A “FRANK” Approach to Networking

by on February 26, 2014

social network of African American businesswomanAs more and more individuals entered job searches over the last five years, they quickly learned that putting together a resume’, sending it to prospective employers, and expecting to be called in for an interview was not enough.  Ultimately those who want to move their search forward in any endeavor, (whether it is finding a new job, developing a new business, wanting to become involved with a charitable endeavor, etc.), learn they must build a network of contacts.  For those who have been involved in small or entrepreneurial businesses, have been in job search recently or who are naturally attuned to the value of networking, this is a concept easy to accept.

However, for those who have been in one occupation or company for a long time or never needed to network much before, this is something not easy to accept.  Some will state, “I don’t know anyone”?  Others will say, with whom am I supposed to network?  I was at a presentation recently when the presenter indicated one of the earliest pieces of advice she received in building her network came from an owner of a search firm.  His guidance was to build your network through your “FRANKSSS”.  As she continued in explaining what one’s FRANKSSS are, I became absolutely enamored with the recommendation.  I knew I had to share it with my readers.

All of us have FRANKSSS, even if we don’t readily think about it.  The F in FRANKSSS stands for your Friends.   The R stands for one’s Relatives, while the A are the Acquaintances (those people you do know and meet on occasion but who are not part of your “inner circle”).  The N in FRANKSSS is one’s Neighbors.  The K is for all readers who are parents.  If you are a parent you have Kids.  While the Kids themselves may not be able to provide you a lead toward that next opportunity or meeting you seek, the parents of their playmates may be able to do so.  Those events you take your children to, (soccer games, parties, camping trips, etc.), where you get to know the other parents, are excellent networking sources for you.  The fact there are 3 S’s in FRANKSSS, indicates there are three other often overlooked networking sources in your life.  The first S is for the Service Providers you frequent.  In the last year I have heard multiple stories of hair stylists who upon hearing a client was in job search, connect that client with another one of their clients who was searching for a candidate in that same field.  Service Providers come into contact with a wide variety of individuals, and many get to know those clients inner most issues and feelings.  As such, they are a great resource in connecting people who can help each other together.  The second S is for Social and Religious organizations.  Often we look at the individuals we meet in such groups only from the perspective as being a member of that group.  We don’t always explore who they are, who they know, what they may know, etc.  It is another strong networking opportunity.  The final “S” stands for the person that is the closest in most of our lives.  It is your Spouse or Significant Other.  While your Spouse or Significant Other may know the company where you worked, and may know your job title, they don’t always know exactly what you did in that type of work.  Additionally, they have a whole set of contacts (their co-workers, their friends who in turn have spouses, their clubs and organizations, etc.) that may have contacts that are the type of people with whom you need to connect.  Again, it is looking at those close to you from a different perspective than we usually see them, which is important in developing and growing your network.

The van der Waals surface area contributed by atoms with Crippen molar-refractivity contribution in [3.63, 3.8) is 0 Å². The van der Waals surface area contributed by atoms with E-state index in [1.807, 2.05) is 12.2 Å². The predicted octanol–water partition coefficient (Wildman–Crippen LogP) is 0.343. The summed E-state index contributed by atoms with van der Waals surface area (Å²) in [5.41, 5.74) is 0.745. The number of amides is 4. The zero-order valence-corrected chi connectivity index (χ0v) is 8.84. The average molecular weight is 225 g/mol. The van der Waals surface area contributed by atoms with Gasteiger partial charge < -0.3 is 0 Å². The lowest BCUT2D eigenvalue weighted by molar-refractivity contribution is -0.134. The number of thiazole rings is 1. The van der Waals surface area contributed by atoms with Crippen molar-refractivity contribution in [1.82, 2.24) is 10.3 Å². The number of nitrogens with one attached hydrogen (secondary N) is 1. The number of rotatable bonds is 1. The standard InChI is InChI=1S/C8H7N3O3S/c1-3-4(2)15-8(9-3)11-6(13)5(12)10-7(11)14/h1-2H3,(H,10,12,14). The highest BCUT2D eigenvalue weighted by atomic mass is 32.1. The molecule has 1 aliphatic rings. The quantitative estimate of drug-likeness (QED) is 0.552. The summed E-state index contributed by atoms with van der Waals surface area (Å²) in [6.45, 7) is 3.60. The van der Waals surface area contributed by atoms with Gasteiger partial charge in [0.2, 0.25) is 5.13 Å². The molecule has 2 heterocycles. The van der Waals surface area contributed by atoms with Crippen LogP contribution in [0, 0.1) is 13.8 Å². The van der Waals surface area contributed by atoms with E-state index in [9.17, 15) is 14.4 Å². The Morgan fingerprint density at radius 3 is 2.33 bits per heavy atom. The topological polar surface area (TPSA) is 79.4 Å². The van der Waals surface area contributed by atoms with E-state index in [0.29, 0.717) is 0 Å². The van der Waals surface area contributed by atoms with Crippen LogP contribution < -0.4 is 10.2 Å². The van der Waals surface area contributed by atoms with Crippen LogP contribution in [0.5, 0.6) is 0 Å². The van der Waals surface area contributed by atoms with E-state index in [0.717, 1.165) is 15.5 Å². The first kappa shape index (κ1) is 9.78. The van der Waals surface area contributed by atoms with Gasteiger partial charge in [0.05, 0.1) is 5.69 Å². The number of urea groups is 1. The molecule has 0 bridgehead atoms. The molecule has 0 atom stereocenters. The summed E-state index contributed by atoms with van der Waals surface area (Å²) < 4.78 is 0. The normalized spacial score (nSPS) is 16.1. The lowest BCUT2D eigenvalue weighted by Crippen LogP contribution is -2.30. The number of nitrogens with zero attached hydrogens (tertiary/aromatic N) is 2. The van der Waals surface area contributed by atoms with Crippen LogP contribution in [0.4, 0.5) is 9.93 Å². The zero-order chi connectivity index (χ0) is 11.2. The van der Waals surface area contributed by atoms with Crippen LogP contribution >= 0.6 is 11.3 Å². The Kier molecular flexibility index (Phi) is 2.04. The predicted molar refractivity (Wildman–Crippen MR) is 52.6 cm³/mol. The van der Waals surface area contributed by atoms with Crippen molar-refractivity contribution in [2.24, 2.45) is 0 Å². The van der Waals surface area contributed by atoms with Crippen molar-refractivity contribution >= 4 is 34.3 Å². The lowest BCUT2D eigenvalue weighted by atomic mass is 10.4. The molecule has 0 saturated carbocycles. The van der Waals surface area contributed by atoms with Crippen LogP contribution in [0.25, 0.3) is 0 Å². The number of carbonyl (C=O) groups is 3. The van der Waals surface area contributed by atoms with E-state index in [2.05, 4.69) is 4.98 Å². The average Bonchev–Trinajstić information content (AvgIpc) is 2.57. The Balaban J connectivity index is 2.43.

Having a network of contacts available to you is one thing.  Working that network so as to build on those contacts is something entirely different.  It requires the willingness to be clear on whom you are and with whom you are looking to connect.  It means not only looking at the people you know, but being bold enough to ask whom they may know that matches the description of the type of connections you seek.  It is being thankful for a connection or a suggestion even though it does not pan out or directly lead to your end result.  Networking is a process that takes time, involves going through many steps and which is not usually in a “straight line”.  However, it is a process at which all of us can become better.

So, if you have been putting off networking, feel that you don’t know the “right people,” or believe that networking is something that others do, think again?  Whether we want to acknowledge it or not, we all have our network of contacts with which to start, and which we can grow.  It all goes back to “FRANKLY” if we are willing to open our eyes and see and acknowledge that fact.

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